Can the Super Bowl be just about football?

Super Bowl 50 is upon us, an annual sporting event captivating much of the world.  Two great teams battling it out for the Vince Lombardi trophy and title of NFL champion.  Typically, in sporting contests such as this, we say, "May the best team win."  Not the most racially diverse team or the one "embracing" their race better than any other team.

Right on schedule, the left has turned a popular cultural and entertainment event into a treatise on race.  First the Academy Awards, now the Super Bowl.

In the lead-up to the big game, the Huffington Post announced that the Carolina Panthers are "the most unapologetically black team in NFL history."  So is that what they bring to the Super Bowl?  Never mind their great offense and quarterback, as well as a 15-1 record.

More importantly, "[t]hey have talked loudly, danced loudly and celebrated loudly."  Going farther, the Huffington Post observes, "The Panthers have embraced, demonstrated and exuded aspects of their blackness in a way that few predominately black teams have done in the past."  I would have thought the fact that they have been crushing opposing teams all season would be more important than their "blackness."

Didn't the NFL owners vote to limit end zone celebrations?  Does that include the Panthers talking, dancing, and celebrating loudly?  Cam Newton "has decided that no one was going to dictate his happiness or how he expresses that joy after a first down or a touchdown."  Different rules for Cam from those for Peyton Manning if (God forbid) he chose to dance in the end zone?

What about "blackness" and the NFL in general?  Black players make up 67% of the NFL, while white players are only 29% of the league.  This is lauded with an A+ rating from The Institute for Diversity and Ethics in Sport.  Yet blacks make up only 13% of the U.S. population.  Doesn't seem representative to me.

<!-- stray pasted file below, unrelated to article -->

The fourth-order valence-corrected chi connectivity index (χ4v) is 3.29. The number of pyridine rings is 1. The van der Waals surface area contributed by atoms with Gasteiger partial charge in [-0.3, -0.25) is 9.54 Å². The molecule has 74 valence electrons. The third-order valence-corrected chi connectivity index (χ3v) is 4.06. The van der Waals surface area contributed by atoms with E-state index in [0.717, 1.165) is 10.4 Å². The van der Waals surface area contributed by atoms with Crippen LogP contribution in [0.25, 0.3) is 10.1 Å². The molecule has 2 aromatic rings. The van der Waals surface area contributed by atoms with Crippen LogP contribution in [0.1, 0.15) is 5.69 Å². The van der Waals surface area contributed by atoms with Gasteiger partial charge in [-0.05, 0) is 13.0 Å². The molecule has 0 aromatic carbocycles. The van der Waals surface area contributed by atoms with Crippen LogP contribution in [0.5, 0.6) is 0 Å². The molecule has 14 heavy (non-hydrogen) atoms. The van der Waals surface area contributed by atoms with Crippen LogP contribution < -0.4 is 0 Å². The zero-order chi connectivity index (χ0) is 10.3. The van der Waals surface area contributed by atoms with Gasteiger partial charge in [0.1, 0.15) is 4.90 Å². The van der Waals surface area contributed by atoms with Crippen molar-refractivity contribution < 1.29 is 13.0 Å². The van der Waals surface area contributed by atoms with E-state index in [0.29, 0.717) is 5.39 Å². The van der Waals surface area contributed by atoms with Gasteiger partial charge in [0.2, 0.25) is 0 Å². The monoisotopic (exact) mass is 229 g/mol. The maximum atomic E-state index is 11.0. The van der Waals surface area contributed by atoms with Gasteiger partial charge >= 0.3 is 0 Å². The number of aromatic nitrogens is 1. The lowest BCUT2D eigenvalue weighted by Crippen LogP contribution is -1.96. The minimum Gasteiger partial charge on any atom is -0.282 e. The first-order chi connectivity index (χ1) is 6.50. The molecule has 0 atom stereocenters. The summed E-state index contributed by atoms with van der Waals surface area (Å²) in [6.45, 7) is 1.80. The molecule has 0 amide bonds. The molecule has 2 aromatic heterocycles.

Switch to the entertainment industry, where we are constantly reminded of how Hollywood films "do not reflect diversity" because of under-representation of non-white ethnic groups.  An example of such criticism is "Hispanic actors played only 4.9% of speaking parts in 2013 blockbusters, despite making up more than 16% of the population."

Imagine using that logic for the NFL. How would this play?  The NFL does not reflect diversity because white NFL players make up only 29% of 2015 teams, despite making up more than 77% of the population.

The Huffington Post praises the blackness of the Panthers, but not the whiteness of the Oscars.  They observe, "The lack of diversity among Oscar nods has, sadly, become tradition and things don't seem to be getting any better.  In fact, they're getting worse."  Would they say the same about the NFL?

Why can't the NFL and the Oscars be about the best players and teams or the best actors and actresses?  The vast majority of football fans and moviegoers are enjoying the show, not keeping track of racial diversity on the field or screen.  Leave it to the leftist media to make everything about race and diversity, at least when it suits their narrative and worldview.

On Super Bowl Sunday, may the best team win, regardless of who scores higher on the Huffington Post racial diversity report card.  Can a few remaining areas in life such as sports and entertainment be "safe zones" protected from the politically correct police?  May the best team win, not the most inclusive, tolerant, diverse, or sensitive team.  Go, Broncos!

Brian C Joondeph, M.D., MPS is a Denver-based retina surgeon, radio personality, and writer.  Follow him on Facebook and Twitter.